The eyes have it when it comes to conveying complex mental states

Our facial expressions give away more of what we’re thinking than we thought. New research shows that people’s eyes, in particular, are a dead giveaway.

The function behind a facial expression usually mirrors the person’s emotional state. So if someone is narrowing their eyes as if they are scrutinising something they are likely to be feeling thoughtful; wondering about something. If you feel as though you are being scrutinised then you probably are. Be careful that the other person isn’t just screwing up their eyes against the sun.

Continue reading

What Has It Got In Its Pocketses?

Gollum famously spoke these words in Lord of the Rings while looking for the One Ring, which Bilbo – and then Frodo – carried with him.

The ring gave powers to the wearer and spoke volumes about the person who carried it. It was one of the defining things about the characters and told of their quest as well as their character and motives.

Continue reading

Writing On The Right Side Of The Brain

negative_space.1


There is a book entitled, ‘The New Drawing on the Right Side of the Brain’, which teaches you to see in a different way.

Where drawing is concerned we often draw what we think we see (left brain) rather than what we can actually see (right brain).

For example, one of the exercises asks you to draw the spaces around and between the object you want to draw (negative space) rather than trying to draw the thing itself.

By not drawing the object itself you end up with a drawing of the object by an indirect means, often a more accurate portrayal than by concentrating on the object.

Continue reading

Can reading transform us?

image-Can reading transform us

It’s probably a given that story has the power to bring about change in the reader.

I’ve already discussed learning and empathy in a previous post, but it has long been recognised that reading good literature encourages self-reflection and change.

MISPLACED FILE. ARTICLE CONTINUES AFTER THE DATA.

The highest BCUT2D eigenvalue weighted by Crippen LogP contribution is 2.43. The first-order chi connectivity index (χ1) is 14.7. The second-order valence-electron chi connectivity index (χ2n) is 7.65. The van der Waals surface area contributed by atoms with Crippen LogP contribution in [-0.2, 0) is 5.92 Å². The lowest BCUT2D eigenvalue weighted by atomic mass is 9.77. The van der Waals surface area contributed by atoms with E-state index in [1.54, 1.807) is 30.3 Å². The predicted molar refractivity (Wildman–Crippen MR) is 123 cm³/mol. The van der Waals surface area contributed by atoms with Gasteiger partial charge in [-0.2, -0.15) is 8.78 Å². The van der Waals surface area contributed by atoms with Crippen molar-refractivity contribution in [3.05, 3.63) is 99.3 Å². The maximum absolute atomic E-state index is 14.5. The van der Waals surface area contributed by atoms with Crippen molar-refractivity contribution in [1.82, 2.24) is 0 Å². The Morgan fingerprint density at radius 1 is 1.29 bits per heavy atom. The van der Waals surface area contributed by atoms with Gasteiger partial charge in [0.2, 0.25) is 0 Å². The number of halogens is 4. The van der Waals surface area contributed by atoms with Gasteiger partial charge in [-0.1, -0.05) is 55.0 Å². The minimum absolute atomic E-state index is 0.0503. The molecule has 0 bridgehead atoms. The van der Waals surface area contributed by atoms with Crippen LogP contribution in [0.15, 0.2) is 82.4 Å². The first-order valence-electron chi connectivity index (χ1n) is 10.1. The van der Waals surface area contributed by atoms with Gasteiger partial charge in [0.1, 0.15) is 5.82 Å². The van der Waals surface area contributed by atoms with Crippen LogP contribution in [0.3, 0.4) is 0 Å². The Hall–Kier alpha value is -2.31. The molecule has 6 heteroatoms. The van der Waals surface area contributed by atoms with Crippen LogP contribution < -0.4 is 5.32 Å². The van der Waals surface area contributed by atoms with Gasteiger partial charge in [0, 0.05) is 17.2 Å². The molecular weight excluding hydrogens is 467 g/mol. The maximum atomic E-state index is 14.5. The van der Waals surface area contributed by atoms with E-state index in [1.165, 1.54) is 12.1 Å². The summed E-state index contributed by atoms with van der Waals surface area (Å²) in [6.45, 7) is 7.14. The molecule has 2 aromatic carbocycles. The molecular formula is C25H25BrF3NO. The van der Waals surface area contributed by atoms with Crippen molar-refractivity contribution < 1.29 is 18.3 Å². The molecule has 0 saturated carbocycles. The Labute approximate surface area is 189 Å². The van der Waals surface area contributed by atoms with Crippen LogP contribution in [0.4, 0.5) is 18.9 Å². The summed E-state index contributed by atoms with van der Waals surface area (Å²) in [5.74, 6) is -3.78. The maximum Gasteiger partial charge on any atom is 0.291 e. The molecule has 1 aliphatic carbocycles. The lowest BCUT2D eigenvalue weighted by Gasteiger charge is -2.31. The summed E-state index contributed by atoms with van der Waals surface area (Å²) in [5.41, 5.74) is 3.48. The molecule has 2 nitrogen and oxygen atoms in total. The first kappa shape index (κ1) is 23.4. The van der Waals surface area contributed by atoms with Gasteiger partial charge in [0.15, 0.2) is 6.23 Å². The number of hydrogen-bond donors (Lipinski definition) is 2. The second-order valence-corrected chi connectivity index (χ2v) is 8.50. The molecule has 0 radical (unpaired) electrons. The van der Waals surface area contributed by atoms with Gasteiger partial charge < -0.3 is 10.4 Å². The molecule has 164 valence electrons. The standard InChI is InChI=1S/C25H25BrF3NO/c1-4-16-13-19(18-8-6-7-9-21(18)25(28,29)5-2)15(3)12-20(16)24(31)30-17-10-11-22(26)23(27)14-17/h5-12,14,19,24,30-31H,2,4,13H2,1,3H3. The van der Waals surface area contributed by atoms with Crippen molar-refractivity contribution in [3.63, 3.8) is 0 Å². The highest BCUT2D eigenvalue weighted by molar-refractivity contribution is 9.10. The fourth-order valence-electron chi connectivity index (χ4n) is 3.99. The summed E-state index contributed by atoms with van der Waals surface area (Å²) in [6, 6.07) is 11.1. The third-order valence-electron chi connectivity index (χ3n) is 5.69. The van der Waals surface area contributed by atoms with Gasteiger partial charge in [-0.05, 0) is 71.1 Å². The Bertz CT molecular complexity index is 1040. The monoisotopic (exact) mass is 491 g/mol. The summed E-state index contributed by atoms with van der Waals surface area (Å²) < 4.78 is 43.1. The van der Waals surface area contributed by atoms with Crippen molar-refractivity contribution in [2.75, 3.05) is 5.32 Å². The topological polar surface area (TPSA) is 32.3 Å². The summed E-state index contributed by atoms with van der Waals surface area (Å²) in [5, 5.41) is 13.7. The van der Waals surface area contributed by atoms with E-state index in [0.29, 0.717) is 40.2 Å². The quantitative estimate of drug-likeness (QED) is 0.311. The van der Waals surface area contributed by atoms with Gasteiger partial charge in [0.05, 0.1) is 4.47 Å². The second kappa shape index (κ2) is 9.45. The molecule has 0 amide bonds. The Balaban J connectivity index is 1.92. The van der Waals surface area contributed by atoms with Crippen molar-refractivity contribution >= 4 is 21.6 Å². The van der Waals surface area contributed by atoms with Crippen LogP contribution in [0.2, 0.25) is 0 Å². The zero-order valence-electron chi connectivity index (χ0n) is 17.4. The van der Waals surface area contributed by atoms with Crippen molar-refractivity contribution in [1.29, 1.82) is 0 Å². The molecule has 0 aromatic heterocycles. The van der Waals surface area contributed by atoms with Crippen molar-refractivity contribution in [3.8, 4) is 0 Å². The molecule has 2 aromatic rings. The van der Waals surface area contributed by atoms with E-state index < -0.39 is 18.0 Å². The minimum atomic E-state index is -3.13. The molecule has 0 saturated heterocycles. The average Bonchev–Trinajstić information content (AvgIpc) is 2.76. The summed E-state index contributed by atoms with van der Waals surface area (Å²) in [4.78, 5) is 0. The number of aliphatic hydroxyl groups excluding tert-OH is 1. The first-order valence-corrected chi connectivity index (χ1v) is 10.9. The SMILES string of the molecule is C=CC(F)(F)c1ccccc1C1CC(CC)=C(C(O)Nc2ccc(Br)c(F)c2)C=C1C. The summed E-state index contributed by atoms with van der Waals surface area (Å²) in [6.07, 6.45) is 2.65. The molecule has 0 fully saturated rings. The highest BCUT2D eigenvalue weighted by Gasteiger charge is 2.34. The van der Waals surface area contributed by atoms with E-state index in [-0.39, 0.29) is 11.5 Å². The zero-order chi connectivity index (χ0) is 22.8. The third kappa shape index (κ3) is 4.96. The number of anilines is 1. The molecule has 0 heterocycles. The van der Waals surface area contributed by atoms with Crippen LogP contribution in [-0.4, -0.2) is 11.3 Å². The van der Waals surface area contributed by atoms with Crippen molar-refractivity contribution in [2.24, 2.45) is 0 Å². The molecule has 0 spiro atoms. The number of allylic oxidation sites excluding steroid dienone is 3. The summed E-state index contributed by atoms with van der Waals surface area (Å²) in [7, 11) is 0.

In an article from the New York Times

Continue reading

How observant are you? Using observation in story writing.

How observant are you?

Do you register faint changes in facial expressions? Do you notice the body language as one person passes something to another? Do you recognise the real meaning in people’s tone of voice?

These are all elements you can write into your story to make the characters, and what they do, more believable.

People watching

People watching is a great way to build up a resource to draw on.

Continue reading

Descriptive Writing – Layering your imagery

Dear Photograph - click to go to websiteI wanted to follow up from my post about a website called: Dear Photograph.

The photographs on the website conjure up some brilliant imagery of layering story.

The concept behind it is simple: take an old photograph of people you know and hold it up against the original backdrop where it was taken and photograph it so that past and present blend into one photograph.

The results are very poignant.  Continue reading

Show, Don’t Tell – Descriptive Writing Using Imagery

Some time ago I stumbled across the website, Dear Photograph. It works on the simple idea of taking an old photograph of people you know and holding it up against the original backdrop where it was taken and photographing it so that past and present blend into one photograph.

Along with the images, the photographers write a very short piece about the picture they have uploaded. In a combination of words and image, a vivid story emerges that is often far more than the sum of its parts.

You can see where this is going, can’t you?

Continue reading

Writing Prompt – Two elderly men discover they have met before

Two elderly men in a nursing home exchange life stories during their time there.

They gradually come to realise they are not strangers to each other as they have previously thought.

Their paths have crossed before.